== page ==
If these symptoms cannot be found, then diagnosis must rest upon recognition of manifest disturbances in thought and emotional expression. It should be pointed out, however, that opinion holding a person; thought to be illogical and vague, or his affective responses to be inadequate or incongruous, is an evaluative judgment and must be held with somewhat ‘less confidence than opinion resting on recognition of delusions and hallucinations.
Catatonic symptoms of immobility, posturing, and grimacing, along with the disturbances in behavior described as negativism :r reluctance to cooperate, must be carefully interpreted Only in those patients in whom no evidence of a prominent mood change can be found should a diagnosis schizophrenia be made. Motility changes is the direction of psychomotor retardation are prominent features of depressive disorder, a condition as common as schizophrenia and more common than the catatonic variety of schizophrenia. As a rule of thumb, it can be stated that four of five patients who have psychomotor retardation as a prominent symptom suffer from depression.
Symptoms of emotional unrest, anxiety, withdrawal, hostility, and hyperactivity can be found in schizophrenic patients, but these are common to many other psychiatric disorders, and therefore can never form the basis for a secure diagnosis of schizophrenia. However, that diagnosis is rendered more likely if it can be established that the patient was developing normally without an apparently vulnerable personality, and if these symptoms appeared without a change in the patient’s mood or the pattern of his life.
Karl Jaspers made this important point first when he pointed out the distinction between a paranoid illness disrupting a life course without obvious predispositions and the development of jealousy and auspiciousness in an individual who had always been insecure, sensitive, and irritable. Since these more general symptoms can be found in both schizophrenia and many other psychiatric disturbances, it is important to search carefully for the more basic symptoms of hallucinations and delusions from which emotional unrest and unpredictable behavior may stem. Often repeated efforts are required to gain cooperation of the patient so that he will divulge the existence of those basic symptoms that make a diagnosis of schizophrenia certain.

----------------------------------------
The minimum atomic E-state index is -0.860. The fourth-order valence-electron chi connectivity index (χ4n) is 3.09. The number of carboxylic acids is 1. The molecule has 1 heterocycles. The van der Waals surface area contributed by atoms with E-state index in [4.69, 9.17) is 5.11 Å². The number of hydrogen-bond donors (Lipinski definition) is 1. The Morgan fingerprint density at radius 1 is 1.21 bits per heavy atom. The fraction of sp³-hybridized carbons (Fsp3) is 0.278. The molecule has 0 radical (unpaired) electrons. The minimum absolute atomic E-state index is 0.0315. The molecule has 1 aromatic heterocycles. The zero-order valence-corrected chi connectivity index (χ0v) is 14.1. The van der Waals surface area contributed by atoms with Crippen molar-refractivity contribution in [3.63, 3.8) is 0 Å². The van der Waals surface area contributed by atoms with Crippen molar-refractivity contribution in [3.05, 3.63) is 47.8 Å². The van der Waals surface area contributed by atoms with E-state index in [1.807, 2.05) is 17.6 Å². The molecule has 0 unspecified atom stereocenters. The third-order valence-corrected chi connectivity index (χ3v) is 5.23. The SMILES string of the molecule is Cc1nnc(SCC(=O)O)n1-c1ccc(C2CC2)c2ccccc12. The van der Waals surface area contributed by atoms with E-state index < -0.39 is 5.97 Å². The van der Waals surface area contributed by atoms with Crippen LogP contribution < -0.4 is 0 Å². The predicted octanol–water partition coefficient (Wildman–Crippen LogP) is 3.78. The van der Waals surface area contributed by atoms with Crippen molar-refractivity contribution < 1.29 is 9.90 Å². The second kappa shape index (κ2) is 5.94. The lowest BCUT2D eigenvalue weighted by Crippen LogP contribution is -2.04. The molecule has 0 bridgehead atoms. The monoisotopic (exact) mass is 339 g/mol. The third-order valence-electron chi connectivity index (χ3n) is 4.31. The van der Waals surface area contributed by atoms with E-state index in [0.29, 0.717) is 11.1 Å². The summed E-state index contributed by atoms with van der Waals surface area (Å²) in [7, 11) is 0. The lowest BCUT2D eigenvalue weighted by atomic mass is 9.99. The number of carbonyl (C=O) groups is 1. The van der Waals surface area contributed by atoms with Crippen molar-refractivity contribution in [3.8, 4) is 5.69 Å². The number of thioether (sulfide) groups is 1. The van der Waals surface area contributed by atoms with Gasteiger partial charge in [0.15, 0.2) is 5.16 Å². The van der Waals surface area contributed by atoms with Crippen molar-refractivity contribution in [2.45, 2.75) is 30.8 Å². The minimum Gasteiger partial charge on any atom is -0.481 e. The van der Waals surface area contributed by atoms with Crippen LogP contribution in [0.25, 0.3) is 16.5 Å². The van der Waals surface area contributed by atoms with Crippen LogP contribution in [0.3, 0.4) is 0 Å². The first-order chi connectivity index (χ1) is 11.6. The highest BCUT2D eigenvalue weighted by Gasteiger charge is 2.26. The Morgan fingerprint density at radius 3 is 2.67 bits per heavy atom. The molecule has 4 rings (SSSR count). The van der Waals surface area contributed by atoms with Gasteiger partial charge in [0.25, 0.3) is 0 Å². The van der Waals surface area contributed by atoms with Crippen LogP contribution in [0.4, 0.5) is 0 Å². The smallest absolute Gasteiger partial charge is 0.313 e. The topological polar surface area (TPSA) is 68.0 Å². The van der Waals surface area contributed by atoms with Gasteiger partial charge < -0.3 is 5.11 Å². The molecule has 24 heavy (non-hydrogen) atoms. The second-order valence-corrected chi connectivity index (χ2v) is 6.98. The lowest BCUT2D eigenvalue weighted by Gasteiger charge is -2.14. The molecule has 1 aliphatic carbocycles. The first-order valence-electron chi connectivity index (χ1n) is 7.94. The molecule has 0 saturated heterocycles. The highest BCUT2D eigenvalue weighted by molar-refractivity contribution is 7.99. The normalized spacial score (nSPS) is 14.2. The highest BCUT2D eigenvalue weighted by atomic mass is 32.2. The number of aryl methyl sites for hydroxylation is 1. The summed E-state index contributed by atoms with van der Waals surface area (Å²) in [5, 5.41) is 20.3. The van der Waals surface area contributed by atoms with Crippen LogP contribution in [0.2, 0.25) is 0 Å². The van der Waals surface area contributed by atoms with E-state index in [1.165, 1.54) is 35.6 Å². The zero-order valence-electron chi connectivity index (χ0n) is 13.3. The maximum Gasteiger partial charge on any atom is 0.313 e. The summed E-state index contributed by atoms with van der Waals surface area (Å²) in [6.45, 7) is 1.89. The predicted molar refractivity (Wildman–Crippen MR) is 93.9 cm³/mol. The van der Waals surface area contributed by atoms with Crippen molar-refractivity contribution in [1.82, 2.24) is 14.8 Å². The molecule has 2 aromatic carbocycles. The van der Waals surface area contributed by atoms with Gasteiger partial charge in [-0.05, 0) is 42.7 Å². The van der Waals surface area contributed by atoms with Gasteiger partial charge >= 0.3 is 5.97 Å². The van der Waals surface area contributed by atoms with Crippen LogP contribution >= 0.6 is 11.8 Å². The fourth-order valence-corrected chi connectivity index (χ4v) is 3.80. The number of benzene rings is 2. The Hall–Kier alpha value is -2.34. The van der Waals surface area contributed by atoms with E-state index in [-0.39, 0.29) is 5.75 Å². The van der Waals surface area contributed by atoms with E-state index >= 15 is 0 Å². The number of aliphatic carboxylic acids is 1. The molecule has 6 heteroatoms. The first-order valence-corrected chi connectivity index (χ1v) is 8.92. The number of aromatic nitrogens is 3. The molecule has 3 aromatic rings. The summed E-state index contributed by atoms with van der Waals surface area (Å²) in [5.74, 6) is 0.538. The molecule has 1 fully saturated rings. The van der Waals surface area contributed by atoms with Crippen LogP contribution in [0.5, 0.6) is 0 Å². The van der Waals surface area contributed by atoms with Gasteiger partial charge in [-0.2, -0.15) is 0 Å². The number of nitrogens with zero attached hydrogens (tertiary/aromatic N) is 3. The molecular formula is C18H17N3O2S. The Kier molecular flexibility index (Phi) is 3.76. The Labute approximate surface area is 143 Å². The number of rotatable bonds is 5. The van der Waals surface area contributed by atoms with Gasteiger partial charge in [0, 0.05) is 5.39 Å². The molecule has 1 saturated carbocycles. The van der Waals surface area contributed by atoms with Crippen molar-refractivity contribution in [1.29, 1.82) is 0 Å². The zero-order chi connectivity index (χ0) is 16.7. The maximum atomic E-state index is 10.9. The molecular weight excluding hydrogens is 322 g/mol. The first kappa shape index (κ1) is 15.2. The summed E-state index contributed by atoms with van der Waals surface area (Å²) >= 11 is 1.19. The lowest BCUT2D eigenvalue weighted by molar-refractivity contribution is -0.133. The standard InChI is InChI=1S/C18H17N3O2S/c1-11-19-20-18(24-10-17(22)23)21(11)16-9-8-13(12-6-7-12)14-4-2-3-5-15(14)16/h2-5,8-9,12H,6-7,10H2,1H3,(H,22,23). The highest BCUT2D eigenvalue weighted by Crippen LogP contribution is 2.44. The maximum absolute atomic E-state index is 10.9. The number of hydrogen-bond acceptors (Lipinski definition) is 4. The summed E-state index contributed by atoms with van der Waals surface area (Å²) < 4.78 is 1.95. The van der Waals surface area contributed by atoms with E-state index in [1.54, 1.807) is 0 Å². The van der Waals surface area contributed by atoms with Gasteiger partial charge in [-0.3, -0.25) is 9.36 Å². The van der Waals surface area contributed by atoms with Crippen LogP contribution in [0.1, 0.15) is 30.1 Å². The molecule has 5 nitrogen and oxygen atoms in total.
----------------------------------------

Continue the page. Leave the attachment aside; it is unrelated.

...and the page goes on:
Causes And Requisite Elements In Schizophrenia
The genetic constitution has been decisively demonstrated to be one of the “causes proper” in schizophrenia. The risk of schizophrenia increases with the closeness of blood relationship to a schizophrenic patient. Thus only 1 per cent of very distant relatives of a schizophrenic patient will themselves suffer from the disorder. This is no higher than the risk in the general population. But 5 to 6 per cent of siblings and 40 to 50 per cent of monozygotic twins of schizophrenic patients will have schizophrenia.
The possible objection that these data merely reflect the increasingly common environment of progressively closer relatives has been refuted by observations on monozygotic twins brought up apart who continue to show an identical high risk. Heston made the same point in a different fashion by studying a group of offspring of schizophrenic mothers. These particular children were raised from earliest infancy in foster homes by normal, non schizophrenic mothers and fathers. The incidence of schizophrenia in these children was exactly the same as that reported for children raised by a schizophrenic parent. They thus resembled their biologic mother although reared apart from her.
It has nevertheless been impossible to fit schizophrenia into a clear Mendelian pattern of dominant or recessive inheritance. Some students of the disease would describe the hereditary contribution to schizophrenia as polygenic, i.e., the sum of a number of contributions from the genes no one of which is solely responsible. The polygenic concept might permit environmental factors to play a larger role in causation. Thus a mild genetic vulnerability might express itself in a schizophrenic phenotype only in those who face stressful environments, whereas those carrying a more severe genetic vulnerability might show the disorder in any environment. It is difficult at the moment to propose a test that would exclude a polygenic hypothesis as a possibility.